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Design For Democracy


Today -- on election day -- it's going to be especially difficult to stick to my policy of not blogging about politics. There are plenty of political blogs out there already. Plus, I don't want to blow my cover. I get a kick out of people's mistaking me for a Republican because I (essentially always) wear khakis and a button-down. But I just got back from the polls, and I do want to talk about that experience.

I've been voting for twenty years now, and I think I'm finally getting the hang of it. It's not something you do very often, and you sort of have to relearn the process every time you do. I generally fumble my way through it, trying hard to act like I know exactly what I'm doing and who those people are standing behind the lunch table with big pads of official-looking forms that they move from one ledger to another and ask me to sign and mark with their initials and tuck away in protective sleeves before they hand one of the forms to me and send me out into the open basement of the local elementary school to find an open voting booth and the really confusing part begins....

In Chicago we still have punch card ballots -- yes, the ones with the hanging chads. And I just realized why they are so confusing. Not only do the little holes through which you have to punch the stylus not line up quite exactly with the names of the candidates, there's also no visual feedback. After you've stuck the stylus through what looks to be the hole closest to lining up with the candidate you're trying to vote for, and determined that you're pretty sure that you felt the thing go through the paper card, it's almost impossible to figure out which holes you've punched through. The unpunched holes look exactly like the punched out ones through the cover of the guide that keeps the card in place.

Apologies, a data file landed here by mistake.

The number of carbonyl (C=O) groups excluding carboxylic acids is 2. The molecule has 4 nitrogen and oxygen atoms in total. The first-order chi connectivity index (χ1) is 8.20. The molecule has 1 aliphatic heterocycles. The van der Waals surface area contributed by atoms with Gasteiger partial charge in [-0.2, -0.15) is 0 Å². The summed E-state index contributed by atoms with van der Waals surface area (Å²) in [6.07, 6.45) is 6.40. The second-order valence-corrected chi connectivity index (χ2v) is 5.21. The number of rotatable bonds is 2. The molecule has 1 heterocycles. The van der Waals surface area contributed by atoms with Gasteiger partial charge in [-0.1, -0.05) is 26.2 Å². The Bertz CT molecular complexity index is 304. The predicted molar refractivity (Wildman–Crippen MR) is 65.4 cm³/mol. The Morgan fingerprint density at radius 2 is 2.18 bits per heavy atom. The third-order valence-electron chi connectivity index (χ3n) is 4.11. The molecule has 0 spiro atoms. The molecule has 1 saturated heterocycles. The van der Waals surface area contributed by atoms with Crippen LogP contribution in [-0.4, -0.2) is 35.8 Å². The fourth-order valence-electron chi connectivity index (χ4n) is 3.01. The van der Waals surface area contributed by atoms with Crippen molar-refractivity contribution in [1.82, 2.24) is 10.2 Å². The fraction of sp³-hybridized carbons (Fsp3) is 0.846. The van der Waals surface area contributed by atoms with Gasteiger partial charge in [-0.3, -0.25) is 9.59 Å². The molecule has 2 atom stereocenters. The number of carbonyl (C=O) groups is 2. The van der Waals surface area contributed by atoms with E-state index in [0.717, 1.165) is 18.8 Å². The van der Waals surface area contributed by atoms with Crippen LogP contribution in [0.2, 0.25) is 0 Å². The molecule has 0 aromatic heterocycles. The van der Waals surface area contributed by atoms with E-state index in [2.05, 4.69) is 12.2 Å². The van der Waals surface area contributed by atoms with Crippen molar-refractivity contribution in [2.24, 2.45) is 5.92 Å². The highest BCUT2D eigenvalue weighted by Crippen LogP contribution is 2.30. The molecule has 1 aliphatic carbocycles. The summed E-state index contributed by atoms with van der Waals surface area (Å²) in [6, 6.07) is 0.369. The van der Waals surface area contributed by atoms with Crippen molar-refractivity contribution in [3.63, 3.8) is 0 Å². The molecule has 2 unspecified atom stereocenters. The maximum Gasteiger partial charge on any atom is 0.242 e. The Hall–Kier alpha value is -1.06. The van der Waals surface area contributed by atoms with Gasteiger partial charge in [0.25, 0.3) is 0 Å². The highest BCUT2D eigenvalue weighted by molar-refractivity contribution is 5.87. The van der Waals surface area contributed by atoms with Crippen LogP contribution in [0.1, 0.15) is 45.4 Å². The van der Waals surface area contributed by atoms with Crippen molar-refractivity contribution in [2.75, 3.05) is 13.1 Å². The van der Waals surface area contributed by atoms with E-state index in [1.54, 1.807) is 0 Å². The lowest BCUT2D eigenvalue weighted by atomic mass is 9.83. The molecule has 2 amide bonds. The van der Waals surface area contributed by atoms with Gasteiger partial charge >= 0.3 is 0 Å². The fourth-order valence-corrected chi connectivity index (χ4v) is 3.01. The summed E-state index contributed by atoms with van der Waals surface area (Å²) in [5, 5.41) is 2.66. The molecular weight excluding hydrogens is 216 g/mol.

Whatever. I think I worked it out. What I wanted to say was that a couple of weeks ago, I saw a presentation by Dori Tunstall of Design for Democracy (and Arc Worldwide). She was speaking at an event called Mapping the Vote that was put together by Jan Abrams and the Design Institute at University of Minnesota. (BTW, also speaking was Michael Frumin, who developed Fundrace.) Dori and Design for Democracy had done a really intriguing study of the experience of voting in Chicago -- mostly looking at signage and other information requirements. Their designs for a new communication system are online. And if you ever get a chance to hear her talk about the research behind those design proposals, I think that's the best part of their project.

November 2, 2004 in Rules of Engagement | Permalink


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I like how if you forget that stupid little card the snail-mailed you months ago, you don't know which line to get into, until you wait an hour or so, and then find you're in the wrong line, thanks to the map on the wall at the *HEAD* of the line.


Put the damn map on the FRONT DOOR you morons.

Nobody but the ward-heelers know what district they're in this quadrannum (new word?) and you change the damn lines all the time anyway.

Posted by: Whatever | Jan 11, 2005 5:58:30 PM


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